Back in those weird old days

There are all kinds of benefits associated with working in a modern, 21st-century newspaper office equipped with the almost-latest computer and telephone systems, tasteful lighting and an assortment of decorative plants.

Every now and then, though, I have to admit that I miss the regular doses of weirdness that used to wander into The Reporter’s cobwebbed old offices on Main Street in strategically ambiguous downtown Vacaville.

We don’t get a lot of foot traffic out here in the Cotting Lane hinterlands, but weird traffic seemed to be the order of the day when we published from a century-old building on Main Street.

Way back in the good old days (like 1990…) we didn’t worry too much about workplace security and just about anybody could wander into the newspaper office through any one of three or four seldom-locked doors to voice their opinion.

Not that we didn’t want to lock the doors, but it seemed like we lost every usable key to the place every six months or so and we’d have to start over – which could take another three to four months.

I’ll never forget the irate woman wrestler who stormed into our front office one afternoon to protest how we’d written up the arrest of a rural gunman.

Our newspaper story said the man had surrendered to police without resistance.

The muscular reader said she’d witnessed the arrest and we hadn’t gotten it right.

“Police jumped on him LIKE THIS! And they grabbed his neck LIKE THIS! And they banged his head down on the ground LIKE THIS!” she explained as she spun me around, put me in a headlock and slammed my head down on the front counter of the newspaper office.

Like an idiot, I tried to explain that although the police may have restrained the man, their actions didn’t necessarily mean he offered any resistance.

Smart move. I was promptly treated to another demonstration of energetic neck bending and head banging.

Before she could begin round three, I promised to look into the matter and limped back to my desk.

The old newspaper office used to attract a large number of unusual street vendors, too.

I particularly remember one diminutive woman who wandered into the newspaper’s creative services department – I think we called it “paste-up” in those less-sophisticated days – and launched a dozen or so flying wind-up toys into our office air space.

“Fly away! Fly away!” she trilled.”Three dollars! Three dollars!” she added.I should point out there seemed to be some sort of language barrier beyond the phrases “Fly away!” and “Three dollars!”, and repeated suggestions that she vacate the premises were met by uncomprehending grins and more waves of flying toys.

I think we finally got the plucky peddler to leave for just a tad under $75.

Believe me, amigos, it would have been a bargain at twice the price…

Originally published February 5, 2006

Random box of rocks defies explanation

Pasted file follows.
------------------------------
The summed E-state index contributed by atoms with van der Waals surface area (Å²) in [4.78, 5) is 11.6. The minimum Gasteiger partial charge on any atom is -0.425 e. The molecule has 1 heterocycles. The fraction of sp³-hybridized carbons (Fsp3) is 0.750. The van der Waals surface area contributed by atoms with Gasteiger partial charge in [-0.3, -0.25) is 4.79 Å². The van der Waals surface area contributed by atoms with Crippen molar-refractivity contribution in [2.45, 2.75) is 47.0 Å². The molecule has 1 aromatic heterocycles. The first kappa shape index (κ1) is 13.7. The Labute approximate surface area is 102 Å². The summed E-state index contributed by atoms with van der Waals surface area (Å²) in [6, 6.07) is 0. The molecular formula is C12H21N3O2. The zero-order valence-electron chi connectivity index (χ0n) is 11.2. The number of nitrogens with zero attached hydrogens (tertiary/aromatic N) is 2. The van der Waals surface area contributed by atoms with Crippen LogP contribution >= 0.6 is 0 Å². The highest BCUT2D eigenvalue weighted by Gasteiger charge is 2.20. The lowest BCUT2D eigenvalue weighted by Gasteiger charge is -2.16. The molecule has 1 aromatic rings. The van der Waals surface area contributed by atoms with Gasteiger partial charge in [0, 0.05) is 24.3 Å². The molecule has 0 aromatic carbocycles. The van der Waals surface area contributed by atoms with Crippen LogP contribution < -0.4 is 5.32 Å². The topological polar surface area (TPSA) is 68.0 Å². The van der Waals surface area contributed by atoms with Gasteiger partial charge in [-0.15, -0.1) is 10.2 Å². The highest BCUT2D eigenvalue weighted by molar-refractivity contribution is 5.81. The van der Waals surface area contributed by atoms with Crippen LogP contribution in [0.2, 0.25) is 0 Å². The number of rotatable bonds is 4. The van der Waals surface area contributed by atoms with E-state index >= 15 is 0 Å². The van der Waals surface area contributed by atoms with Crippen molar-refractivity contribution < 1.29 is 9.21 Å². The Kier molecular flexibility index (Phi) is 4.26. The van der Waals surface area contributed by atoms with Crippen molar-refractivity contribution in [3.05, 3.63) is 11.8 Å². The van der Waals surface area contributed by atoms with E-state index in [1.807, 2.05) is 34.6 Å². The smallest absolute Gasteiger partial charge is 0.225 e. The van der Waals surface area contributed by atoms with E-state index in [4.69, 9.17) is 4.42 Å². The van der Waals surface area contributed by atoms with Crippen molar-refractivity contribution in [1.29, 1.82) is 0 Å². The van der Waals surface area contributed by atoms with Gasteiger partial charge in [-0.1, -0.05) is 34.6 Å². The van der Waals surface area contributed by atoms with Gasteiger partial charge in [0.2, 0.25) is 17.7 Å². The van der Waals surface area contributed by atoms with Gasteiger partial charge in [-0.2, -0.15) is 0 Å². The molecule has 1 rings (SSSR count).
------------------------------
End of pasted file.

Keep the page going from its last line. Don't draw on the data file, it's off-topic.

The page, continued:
Newspapers are, by their very nature, responsible for explaining day-to-day life in these United States, whether the phenomenon in question has to do with runaway brides in Georgia or runaway governors in California.

(Yes, there is correlation between the two. We just haven’t figured out exactly what it is yet…).

On any given day, newspaper people ask tough questions, crunch numbers (not one of our strong points), and demand explanations from people who’d rather not explain anything without first receiving a grand jury subpoena.

Shady politicos? We eat ’em up. Questionable business practices? We’re all over them. Scandalous celebrity antics? You read it here first – and probably second, third, fourth and fifth, too.

When it comes to solving mysteries in our own back yards, however, we members of the Fourth Estate are sometimes baffled.

Take, for example, the Curious Case of the Box of Rocks.

Events began to unfold two weeks ago when one of our editors woozily returned from a vacation in the Sierra and noticed a medium-sized cardboard box filled with rocks on the sidewalk in front of the newspaper office.”Hmmmmmmm, box of rocks…” he observed.

That was about as far as our initial inquiry went. It had been a long weekend and the editor felt no immediate threat emanating from the stationary box of grayish stones.”

On the sidewalk…” he added before trundling into the newsroom and once again assuming command of his office cubicle.

Although the editor later admitted to some generalized curiosity about the box, his interest faded as morning slipped away.

And the box of rocks, being a box of rocks, simply sat there.

But as the days passed, the questions mounted. As trained observers, we noted the location – and persistence – of the 13-by-11-by-12 cardboard box and its half-dozen quite unremarkable gray rocks.

Answers, however, were remarkably scarce.

“Box of rocks is still out there. Been there about a week,” one observer observed observantly.

“Looks like that box of rocks is still out on the sidewalk. Wonder why…” pointed out another sharp-eyed staff writer.

“Yup,” explained a third.

Seven days went by and the box remained. Some staffers became rather apprehensive about the puzzling package.

“Wonder what that box of rocks is still doing out there. Those rocks aren’t from around here. They’re from somewhere else. I know the rocks around here and those aren’t natural,” another editor remarked with ill-concealed dread.

“They’re quiet – too quiet.”